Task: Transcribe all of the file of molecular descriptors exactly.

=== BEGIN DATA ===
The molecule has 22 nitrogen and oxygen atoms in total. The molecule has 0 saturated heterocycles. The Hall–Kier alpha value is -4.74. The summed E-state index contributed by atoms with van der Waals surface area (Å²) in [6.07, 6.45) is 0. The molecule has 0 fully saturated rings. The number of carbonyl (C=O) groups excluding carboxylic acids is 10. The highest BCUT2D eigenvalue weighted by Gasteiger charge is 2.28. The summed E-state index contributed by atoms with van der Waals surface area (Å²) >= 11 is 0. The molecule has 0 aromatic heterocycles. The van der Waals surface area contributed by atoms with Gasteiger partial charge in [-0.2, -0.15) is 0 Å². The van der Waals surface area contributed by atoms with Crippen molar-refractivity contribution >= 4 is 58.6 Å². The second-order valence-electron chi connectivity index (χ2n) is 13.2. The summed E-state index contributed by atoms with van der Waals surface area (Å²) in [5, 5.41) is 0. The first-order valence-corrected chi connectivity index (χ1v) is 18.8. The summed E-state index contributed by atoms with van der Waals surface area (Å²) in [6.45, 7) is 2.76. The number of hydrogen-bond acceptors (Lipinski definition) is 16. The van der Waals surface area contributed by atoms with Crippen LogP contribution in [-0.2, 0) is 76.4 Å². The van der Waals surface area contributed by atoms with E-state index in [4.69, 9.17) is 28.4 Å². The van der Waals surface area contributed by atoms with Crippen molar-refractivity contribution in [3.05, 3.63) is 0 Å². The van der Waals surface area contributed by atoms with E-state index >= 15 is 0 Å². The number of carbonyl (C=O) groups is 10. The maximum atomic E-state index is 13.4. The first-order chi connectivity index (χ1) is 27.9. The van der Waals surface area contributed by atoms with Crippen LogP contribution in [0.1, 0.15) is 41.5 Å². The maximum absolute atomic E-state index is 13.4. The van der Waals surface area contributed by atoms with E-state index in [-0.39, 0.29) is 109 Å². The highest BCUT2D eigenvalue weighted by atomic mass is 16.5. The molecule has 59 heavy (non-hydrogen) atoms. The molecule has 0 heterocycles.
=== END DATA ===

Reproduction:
The molecule has 22 nitrogen and oxygen atoms in total. The molecule has 0 saturated heterocycles. The Hall–Kier alpha value is -4.74. The summed E-state index contributed by atoms with van der Waals surface area (Å²) in [6.07, 6.45) is 0. The molecule has 0 fully saturated rings. The number of carbonyl (C=O) groups excluding carboxylic acids is 10. The highest BCUT2D eigenvalue weighted by Gasteiger charge is 2.28. The summed E-state index contributed by atoms with van der Waals surface area (Å²) >= 11 is 0. The molecule has 0 aromatic heterocycles. The van der Waals surface area contributed by atoms with Gasteiger partial charge in [-0.2, -0.15) is 0 Å². The van der Waals surface area contributed by atoms with Crippen molar-refractivity contribution >= 4 is 58.6 Å². The second-order valence-electron chi connectivity index (χ2n) is 13.2. The summed E-state index contributed by atoms with van der Waals surface area (Å²) in [5, 5.41) is 0. The first-order valence-corrected chi connectivity index (χ1v) is 18.8. The summed E-state index contributed by atoms with van der Waals surface area (Å²) in [6.45, 7) is 2.76. The number of hydrogen-bond acceptors (Lipinski definition) is 16. The van der Waals surface area contributed by atoms with Crippen LogP contribution in [-0.2, 0) is 76.4 Å². The van der Waals surface area contributed by atoms with E-state index in [4.69, 9.17) is 28.4 Å². The van der Waals surface area contributed by atoms with Crippen molar-refractivity contribution in [3.05, 3.63) is 0 Å². The van der Waals surface area contributed by atoms with E-state index >= 15 is 0 Å². The number of carbonyl (C=O) groups is 10. The maximum atomic E-state index is 13.4. The first-order chi connectivity index (χ1) is 27.9. The van der Waals surface area contributed by atoms with Crippen LogP contribution in [0.1, 0.15) is 41.5 Å². The maximum absolute atomic E-state index is 13.4. The van der Waals surface area contributed by atoms with E-state index in [-0.39, 0.29) is 109 Å². The highest BCUT2D eigenvalue weighted by atomic mass is 16.5. The molecule has 59 heavy (non-hydrogen) atoms. The molecule has 0 heterocycles.